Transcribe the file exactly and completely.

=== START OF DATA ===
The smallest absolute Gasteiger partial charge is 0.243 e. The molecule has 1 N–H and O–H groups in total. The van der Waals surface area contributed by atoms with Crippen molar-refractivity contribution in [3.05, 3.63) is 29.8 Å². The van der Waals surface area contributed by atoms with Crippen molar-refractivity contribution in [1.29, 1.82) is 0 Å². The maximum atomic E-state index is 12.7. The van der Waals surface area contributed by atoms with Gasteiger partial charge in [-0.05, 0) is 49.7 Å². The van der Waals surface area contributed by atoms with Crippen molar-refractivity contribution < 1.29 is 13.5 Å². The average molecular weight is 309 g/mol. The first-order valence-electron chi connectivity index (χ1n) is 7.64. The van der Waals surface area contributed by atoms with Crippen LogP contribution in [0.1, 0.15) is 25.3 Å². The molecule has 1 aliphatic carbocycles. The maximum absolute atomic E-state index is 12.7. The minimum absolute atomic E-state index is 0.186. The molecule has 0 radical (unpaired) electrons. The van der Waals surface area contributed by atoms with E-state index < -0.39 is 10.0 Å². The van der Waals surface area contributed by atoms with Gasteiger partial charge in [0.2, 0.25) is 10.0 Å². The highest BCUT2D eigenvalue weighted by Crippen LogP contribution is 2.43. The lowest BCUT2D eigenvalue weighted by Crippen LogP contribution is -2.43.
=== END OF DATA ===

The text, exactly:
The smallest absolute Gasteiger partial charge is 0.243 e. The molecule has 1 N–H and O–H groups in total. The van der Waals surface area contributed by atoms with Crippen molar-refractivity contribution in [3.05, 3.63) is 29.8 Å². The van der Waals surface area contributed by atoms with Crippen molar-refractivity contribution in [1.29, 1.82) is 0 Å². The maximum atomic E-state index is 12.7. The van der Waals surface area contributed by atoms with Gasteiger partial charge in [-0.05, 0) is 49.7 Å². The van der Waals surface area contributed by atoms with Crippen molar-refractivity contribution < 1.29 is 13.5 Å². The average molecular weight is 309 g/mol. The first-order valence-electron chi connectivity index (χ1n) is 7.64. The van der Waals surface area contributed by atoms with Crippen LogP contribution in [0.1, 0.15) is 25.3 Å². The molecule has 1 aliphatic carbocycles. The maximum absolute atomic E-state index is 12.7. The minimum absolute atomic E-state index is 0.186. The molecule has 0 radical (unpaired) electrons. The van der Waals surface area contributed by atoms with E-state index < -0.39 is 10.0 Å². The van der Waals surface area contributed by atoms with Gasteiger partial charge in [0.2, 0.25) is 10.0 Å². The highest BCUT2D eigenvalue weighted by Crippen LogP contribution is 2.43. The lowest BCUT2D eigenvalue weighted by Crippen LogP contribution is -2.43.